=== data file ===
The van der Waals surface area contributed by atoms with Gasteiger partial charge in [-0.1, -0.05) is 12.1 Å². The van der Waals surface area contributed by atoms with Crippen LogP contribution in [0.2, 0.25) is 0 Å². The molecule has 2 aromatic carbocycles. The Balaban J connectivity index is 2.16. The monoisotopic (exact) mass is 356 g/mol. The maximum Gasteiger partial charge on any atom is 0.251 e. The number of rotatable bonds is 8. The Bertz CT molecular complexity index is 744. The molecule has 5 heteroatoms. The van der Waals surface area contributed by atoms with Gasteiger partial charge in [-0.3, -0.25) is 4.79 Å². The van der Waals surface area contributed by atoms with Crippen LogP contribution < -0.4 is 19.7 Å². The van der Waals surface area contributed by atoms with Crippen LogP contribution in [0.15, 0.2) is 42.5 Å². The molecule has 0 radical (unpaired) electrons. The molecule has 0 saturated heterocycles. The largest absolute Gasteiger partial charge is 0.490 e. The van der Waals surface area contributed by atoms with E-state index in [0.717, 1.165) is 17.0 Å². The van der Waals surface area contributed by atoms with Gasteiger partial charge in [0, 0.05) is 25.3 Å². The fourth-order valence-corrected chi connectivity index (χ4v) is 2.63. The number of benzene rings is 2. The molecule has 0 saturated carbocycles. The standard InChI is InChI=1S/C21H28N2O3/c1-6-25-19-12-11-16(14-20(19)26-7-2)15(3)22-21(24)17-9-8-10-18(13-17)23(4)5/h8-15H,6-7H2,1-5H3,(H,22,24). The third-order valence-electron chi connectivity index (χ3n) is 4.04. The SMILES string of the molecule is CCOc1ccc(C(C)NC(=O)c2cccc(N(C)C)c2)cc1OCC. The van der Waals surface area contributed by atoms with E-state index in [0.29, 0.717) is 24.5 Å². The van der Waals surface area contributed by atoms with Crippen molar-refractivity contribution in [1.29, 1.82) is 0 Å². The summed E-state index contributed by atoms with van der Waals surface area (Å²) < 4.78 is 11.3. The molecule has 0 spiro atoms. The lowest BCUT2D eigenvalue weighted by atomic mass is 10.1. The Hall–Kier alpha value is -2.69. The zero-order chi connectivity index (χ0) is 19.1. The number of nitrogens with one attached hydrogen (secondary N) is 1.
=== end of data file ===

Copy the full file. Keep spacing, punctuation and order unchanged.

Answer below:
The van der Waals surface area contributed by atoms with Gasteiger partial charge in [-0.1, -0.05) is 12.1 Å². The van der Waals surface area contributed by atoms with Crippen LogP contribution in [0.2, 0.25) is 0 Å². The molecule has 2 aromatic carbocycles. The Balaban J connectivity index is 2.16. The monoisotopic (exact) mass is 356 g/mol. The maximum Gasteiger partial charge on any atom is 0.251 e. The number of rotatable bonds is 8. The Bertz CT molecular complexity index is 744. The molecule has 5 heteroatoms. The van der Waals surface area contributed by atoms with Gasteiger partial charge in [-0.3, -0.25) is 4.79 Å². The van der Waals surface area contributed by atoms with Crippen LogP contribution < -0.4 is 19.7 Å². The van der Waals surface area contributed by atoms with Crippen LogP contribution in [0.15, 0.2) is 42.5 Å². The molecule has 0 radical (unpaired) electrons. The molecule has 0 saturated heterocycles. The largest absolute Gasteiger partial charge is 0.490 e. The van der Waals surface area contributed by atoms with E-state index in [0.717, 1.165) is 17.0 Å². The van der Waals surface area contributed by atoms with Gasteiger partial charge in [0, 0.05) is 25.3 Å². The fourth-order valence-corrected chi connectivity index (χ4v) is 2.63. The number of benzene rings is 2. The molecule has 0 saturated carbocycles. The standard InChI is InChI=1S/C21H28N2O3/c1-6-25-19-12-11-16(14-20(19)26-7-2)15(3)22-21(24)17-9-8-10-18(13-17)23(4)5/h8-15H,6-7H2,1-5H3,(H,22,24). The third-order valence-electron chi connectivity index (χ3n) is 4.04. The SMILES string of the molecule is CCOc1ccc(C(C)NC(=O)c2cccc(N(C)C)c2)cc1OCC. The van der Waals surface area contributed by atoms with E-state index in [0.29, 0.717) is 24.5 Å². The van der Waals surface area contributed by atoms with Crippen molar-refractivity contribution in [1.29, 1.82) is 0 Å². The summed E-state index contributed by atoms with van der Waals surface area (Å²) < 4.78 is 11.3. The molecule has 0 spiro atoms. The lowest BCUT2D eigenvalue weighted by atomic mass is 10.1. The Hall–Kier alpha value is -2.69. The zero-order chi connectivity index (χ0) is 19.1. The number of nitrogens with one attached hydrogen (secondary N) is 1.